OLLI seeks spring term instructors
For Susan Stitham teaching is an exercise in surfing the energy of a room. He skepticism about how such a give-and-take environment would be replicated online has been “counterbalanced” by some surprising positives in the Osher Lifelong Learning Institute at Southern Oregon University’s new online course offerings, she said.
Stitham serves as co-chair of the OLLI SOU Curriculum Committee.
OLLI has opened the submission period for spring term course proposals, due by Dec. 31. The spring term runs March 29, 2021,-June 4, 2021. Information about joining the volunteer faculty or attending a class is available at inside.sou.edu/olli.
The local chapter is one of more than 120 OLLI sites in the U.S. and provides courses generally for adults 55 and older, but any adult interested in a class can sign up. OLLI SOU offers double to triple the number of classes averaged at other locations online today depending on the season, Stitham said.
Winter courses beginning in early January include 73 options, from slant poetry to Roman history to best hiking tips for seniors. Open registration begins Monday, Dec. 14.
As OLLI virtual course offerings transform both the teaching and learning experience for seniors, “the rich content, face-to-face human connections and tech support of the OLLI program is helping to ferry this demographic — both instructors and their students — to acceptance of and proficiency in the technology realm,” said Anne Bellegia, Chair of the Ashland Senior Advisory Committee.
Successful adoption of a new technology requires motivation, training and repeated use, which can be bolstered with a variety of OLLI courses, she said. The technology skills offered through the program are applicable to other elements of life today, from telemedicine appointments to Zoom dates with grandchildren, she added.
Prior to the pandemic, about 14 fall courses were offered. Southern Oregon’s “reservoir” of life experiences has made the local OLLI platform robust and successful, especially in science, technology, engineering and mathematics, Stitham said. Hands-on art courses are consistently popular among students and always sought in course proposals.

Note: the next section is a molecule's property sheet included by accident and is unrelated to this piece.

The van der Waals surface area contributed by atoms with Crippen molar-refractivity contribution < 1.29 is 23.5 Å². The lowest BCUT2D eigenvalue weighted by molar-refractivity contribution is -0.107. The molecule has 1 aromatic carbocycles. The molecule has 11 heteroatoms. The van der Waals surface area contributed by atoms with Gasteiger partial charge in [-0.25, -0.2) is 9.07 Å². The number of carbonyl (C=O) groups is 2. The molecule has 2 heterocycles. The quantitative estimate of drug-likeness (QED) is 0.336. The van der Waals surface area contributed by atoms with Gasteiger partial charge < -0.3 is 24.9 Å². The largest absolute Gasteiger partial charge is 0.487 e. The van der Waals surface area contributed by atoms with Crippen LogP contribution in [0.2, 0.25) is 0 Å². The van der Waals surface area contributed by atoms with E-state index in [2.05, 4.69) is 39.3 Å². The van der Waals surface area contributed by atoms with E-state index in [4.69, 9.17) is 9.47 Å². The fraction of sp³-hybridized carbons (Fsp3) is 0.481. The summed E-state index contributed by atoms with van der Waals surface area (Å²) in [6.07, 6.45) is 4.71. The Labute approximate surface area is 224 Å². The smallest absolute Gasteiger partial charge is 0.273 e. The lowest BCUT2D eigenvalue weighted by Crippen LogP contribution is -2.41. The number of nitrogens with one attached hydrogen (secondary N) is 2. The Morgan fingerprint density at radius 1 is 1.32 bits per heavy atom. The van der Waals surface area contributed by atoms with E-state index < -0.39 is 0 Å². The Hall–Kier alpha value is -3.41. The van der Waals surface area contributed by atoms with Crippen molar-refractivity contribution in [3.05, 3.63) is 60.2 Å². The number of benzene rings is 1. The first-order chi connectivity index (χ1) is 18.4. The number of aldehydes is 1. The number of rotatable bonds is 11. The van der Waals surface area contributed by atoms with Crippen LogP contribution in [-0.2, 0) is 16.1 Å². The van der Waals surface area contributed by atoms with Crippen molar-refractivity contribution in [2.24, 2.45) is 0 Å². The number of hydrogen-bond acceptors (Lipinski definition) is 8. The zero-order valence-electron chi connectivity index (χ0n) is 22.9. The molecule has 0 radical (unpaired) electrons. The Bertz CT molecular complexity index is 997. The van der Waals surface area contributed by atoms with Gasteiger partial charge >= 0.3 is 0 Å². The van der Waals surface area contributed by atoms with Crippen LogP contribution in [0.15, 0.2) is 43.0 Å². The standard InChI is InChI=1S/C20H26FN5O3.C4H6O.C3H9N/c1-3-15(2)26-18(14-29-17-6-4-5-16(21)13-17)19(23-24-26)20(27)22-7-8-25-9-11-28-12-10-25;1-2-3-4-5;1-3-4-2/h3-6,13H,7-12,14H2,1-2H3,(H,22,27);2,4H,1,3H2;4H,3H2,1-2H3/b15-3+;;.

Three categories of instructors form the OLLI teaching experience: former school teachers, retired university professors and “enthusiasts” — people who have acquired expertise in a subject out of passion and interest.
“I teach a class on history almost every term, but I am no historian,” said Stitham, a retired high school teacher of more than 40 years. “We get to teach what we love and what we want to share.”
Member satisfaction is a top priority for the Curriculum Committee. By eliciting student feedback in recent years, Stitham found students describe a great OLLI class as one with an enthusiastic, organized and knowledgeable teacher. The committee has worked to ensure proposals are thorough and course descriptions explain the student experience as closely as possible, she said.
New-to-OLLI instructors work with a Curriculum Committee liaison through an online orientation session to understand their student audience, the appropriate scope of an OLLI class and now, how to do it all online.
“We have scientifically-based classes on health, but we don’t have health classes that say, ‘eat peanut butter and you won’t get cancer,’” Stitham said.
Making the shift to 100% online on short notice was a challenge for volunteer faculty and students alike, starting with a March lockdown weeks away from the first day of a spring 2020 term with 109 classes planned for in person, according to Bellegia. About 30 instructors persevered on their own with online courses in the spring, while more than 100 course proposals came through for the fall term once OLLI rolled out Zoom teaching training and support
Some students come to class more for the interpersonal connections than the material alone — something instructors have attempted to replicate with post-class Zoom hangouts for example, Stitham said.
In the last round of her class, Stitham got to know new students better seeing them face to face on the same screen, rather than layered behind each other in a large classroom. Students often appreciate seeing faces rather than the backs of heads and can hear more clearly on their own device, she said. Some classes offer unlimited attendance online.
Stitham expects if in-person courses are allowed again in the future, OLLI will continue to offer a selection of online classes to reach house-bound seniors and people across a broader geographic area. One of her former students signed up for an OLLI SOU class from Alaska and a sister joined from Maine.
OLLI provides Zoom accounts for volunteer faculty through SOU for the term to use for teaching and tech assistants are available. About 10 volunteers have offered to be Zoom mentors for those who need extra help setting up their online lessons, Stitham said.
Contact Ashland Tidings reporter Allayana Darrow at email@example.com and follow her on Twitter @AllayanaD.